“Luscious oh Luscious!” he says with a smack. Devouring it quick making waste of the sack. The only thing left was the wrapper you see, shoved into his pocket with ravenous glee.
This wrapper, the evidence of her husband’s demise, Displaying the months of deception and lies, lay folded, grease stained and pressed, under a tear stained hanky in the pocket at her breast. With only the word “Sal’s”, no phone, nor address.
The man gobbled quickly without aid of a drink, when it came to the heal he just did not think that the dry of the bread just might not go down as the greasy filling had, on his tie and the ground.
He shove it in last with the least little thought; getting stuck in his throat not even a cough could escape him.
In the town where they lived there were 13 Sal’s in total,
beyond the town line becoming quite vast;
but the task still moved forth to horizons imputable,
so she put on her mack and made way for the door.
He grasped at his throat, not a soul around, his face turning blue as he fell to the ground. “THUD” went the man and that’s how they found him, grease stained and stiff with sub crumbs surrounding.
She repeated once again: “Are You THAT Vender that Killed My Husband, the man I loved, so Sweet, SO TENDER?!!”
“OH NO LADY! My name is not Sal its Tony for sure ask anyone around, I’m a well known fixture in this part of town! I’ve never killed anyone, I swear on the grave of my motha, my fatha”, clasping his hands, attempting to pray……..
Not caring if he’s Tony or Guido or Sal, she removed the ax from her sash and struck the man down, two strikes, maybe three, she just couldn’t tell.
One last chop and there was gore all around; just a low gurgling from the heap was the only sound from the departing vender.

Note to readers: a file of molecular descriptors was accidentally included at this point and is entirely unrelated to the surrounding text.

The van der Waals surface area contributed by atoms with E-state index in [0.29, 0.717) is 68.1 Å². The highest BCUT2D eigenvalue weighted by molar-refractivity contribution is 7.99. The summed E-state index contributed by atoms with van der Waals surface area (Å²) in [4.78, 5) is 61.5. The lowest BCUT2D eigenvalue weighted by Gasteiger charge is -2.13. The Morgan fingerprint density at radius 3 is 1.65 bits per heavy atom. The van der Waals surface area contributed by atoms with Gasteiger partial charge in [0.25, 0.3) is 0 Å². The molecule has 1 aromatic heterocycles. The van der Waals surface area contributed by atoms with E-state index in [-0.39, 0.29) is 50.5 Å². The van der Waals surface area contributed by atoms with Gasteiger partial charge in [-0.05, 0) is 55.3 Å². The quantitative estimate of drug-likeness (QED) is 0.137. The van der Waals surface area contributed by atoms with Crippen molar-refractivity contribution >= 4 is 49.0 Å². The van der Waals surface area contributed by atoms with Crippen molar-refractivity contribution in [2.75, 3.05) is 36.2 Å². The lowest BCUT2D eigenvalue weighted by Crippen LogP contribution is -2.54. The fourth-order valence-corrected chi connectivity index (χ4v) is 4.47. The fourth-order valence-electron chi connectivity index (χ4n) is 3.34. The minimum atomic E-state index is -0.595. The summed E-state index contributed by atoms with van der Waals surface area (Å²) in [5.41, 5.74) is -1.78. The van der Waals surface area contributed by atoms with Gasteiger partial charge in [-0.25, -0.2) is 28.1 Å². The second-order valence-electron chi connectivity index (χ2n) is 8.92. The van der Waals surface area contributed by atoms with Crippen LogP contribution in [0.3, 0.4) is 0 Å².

“That’s for killing my husband, so sweet and so tender”
she murmured as she slipped out of her blood stained mack and rubbers that kept her neat and clean.
She checked her list not twice but thrice and left the bloody scene.
My father died prematurely while away on
a business trip from a rogue blood clot to the heart
I never doubted he loved me, would have liked me,
(not the same thing), adult to adult, provided I
was not too strong a woman for him. He was difficult--
a Henry VIII of the times, two divorces, a first wife
we never knew, one from my mother when I was six,
then heated voices from their bedroom with a third,
heard in darkness beyond my door, hands over my ears.
But, he was DADDY. the god-like person who emceed
his daughter's birthdays, planned games, gave out prizes,
while a backstage stepmom provided cake. Cake
mistress, fond father. Thus, I learned to turn to men.
Tennessee Williams wrote, "My sister was quicker
at everything than I." I was like that, maybe not quicker
than my brothers, but quick to fall in love with cities,
objects, water anywhere: tide pools, oceans, rivers,
mountain streams, stately geese, lake ducks in queues,
the vermillion of winter sunsets, purity of cumulus
in a summer sky, the scarlet flash of a cardinal from tree
to tree. Good luck, always, but with bad luck, I always
fell in love with impossible men, ones who left me, or I left
them. The husband who stayed? He was the true one.
Then, there was Mr. K, my high school principal, a dead ringer
for Thomas Wolfe, with whom the girl I was must have
thought she could go home again. His costume
"de rigueur" was a rumpled white shirt, black trousers
splayed with chalk dust, coal black hair, and an imposing
presence no one took issue with, maybe not even his
British wife, teaching English in the same school.
I sent him my poems by a classmate to his office, too shy
to deliver them myself. Years later, "Poetry mash notes,"
a colleague said, inciting laughter in a poetry audience with
whom I shared my youthful infatuation, the energy lingering
long after he signed my graduation diploma, because Yes,
he read my poems, and Yes, I sat dazzled in his English Lit
class to "Beowulf," "Chaucer," and the Shakespeare plays we
took turns reading aloud. When he chose another to read
Portia instead of me, "for her gentle voice," I was devastated,
yet when a boy spoke out in class to criticize my poems:
"No one can understand what she writes," Mr. K. replied